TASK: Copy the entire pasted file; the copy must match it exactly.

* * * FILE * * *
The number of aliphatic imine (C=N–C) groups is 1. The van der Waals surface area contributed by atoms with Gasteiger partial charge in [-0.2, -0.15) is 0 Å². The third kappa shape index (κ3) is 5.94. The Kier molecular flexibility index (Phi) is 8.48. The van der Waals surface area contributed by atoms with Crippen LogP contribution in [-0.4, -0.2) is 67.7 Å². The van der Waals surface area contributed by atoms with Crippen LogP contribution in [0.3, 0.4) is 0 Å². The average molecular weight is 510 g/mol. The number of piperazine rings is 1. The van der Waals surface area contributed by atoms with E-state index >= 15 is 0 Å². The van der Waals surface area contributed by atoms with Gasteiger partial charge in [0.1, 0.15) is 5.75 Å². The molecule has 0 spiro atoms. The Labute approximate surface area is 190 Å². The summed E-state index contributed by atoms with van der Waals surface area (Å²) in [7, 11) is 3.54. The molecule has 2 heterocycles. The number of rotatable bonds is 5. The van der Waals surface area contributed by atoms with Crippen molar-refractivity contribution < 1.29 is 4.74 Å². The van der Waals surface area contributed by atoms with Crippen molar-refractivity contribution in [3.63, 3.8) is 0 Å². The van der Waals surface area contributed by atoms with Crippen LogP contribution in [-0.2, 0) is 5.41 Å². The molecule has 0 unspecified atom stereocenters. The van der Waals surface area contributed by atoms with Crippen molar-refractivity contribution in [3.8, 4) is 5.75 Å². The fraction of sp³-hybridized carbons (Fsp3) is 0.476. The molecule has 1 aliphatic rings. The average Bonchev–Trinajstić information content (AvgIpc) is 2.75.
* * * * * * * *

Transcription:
The number of aliphatic imine (C=N–C) groups is 1. The van der Waals surface area contributed by atoms with Gasteiger partial charge in [-0.2, -0.15) is 0 Å². The third kappa shape index (κ3) is 5.94. The Kier molecular flexibility index (Phi) is 8.48. The van der Waals surface area contributed by atoms with Crippen LogP contribution in [-0.4, -0.2) is 67.7 Å². The van der Waals surface area contributed by atoms with Crippen LogP contribution in [0.3, 0.4) is 0 Å². The average molecular weight is 510 g/mol. The number of piperazine rings is 1. The van der Waals surface area contributed by atoms with E-state index >= 15 is 0 Å². The van der Waals surface area contributed by atoms with Gasteiger partial charge in [0.1, 0.15) is 5.75 Å². The molecule has 0 spiro atoms. The Labute approximate surface area is 190 Å². The summed E-state index contributed by atoms with van der Waals surface area (Å²) in [7, 11) is 3.54. The molecule has 2 heterocycles. The number of rotatable bonds is 5. The van der Waals surface area contributed by atoms with Crippen molar-refractivity contribution < 1.29 is 4.74 Å². The van der Waals surface area contributed by atoms with Crippen molar-refractivity contribution in [3.63, 3.8) is 0 Å². The van der Waals surface area contributed by atoms with Crippen LogP contribution in [-0.2, 0) is 5.41 Å². The molecule has 0 unspecified atom stereocenters. The van der Waals surface area contributed by atoms with Crippen molar-refractivity contribution in [3.8, 4) is 5.75 Å². The fraction of sp³-hybridized carbons (Fsp3) is 0.476. The molecule has 1 aliphatic rings. The average Bonchev–Trinajstić information content (AvgIpc) is 2.75.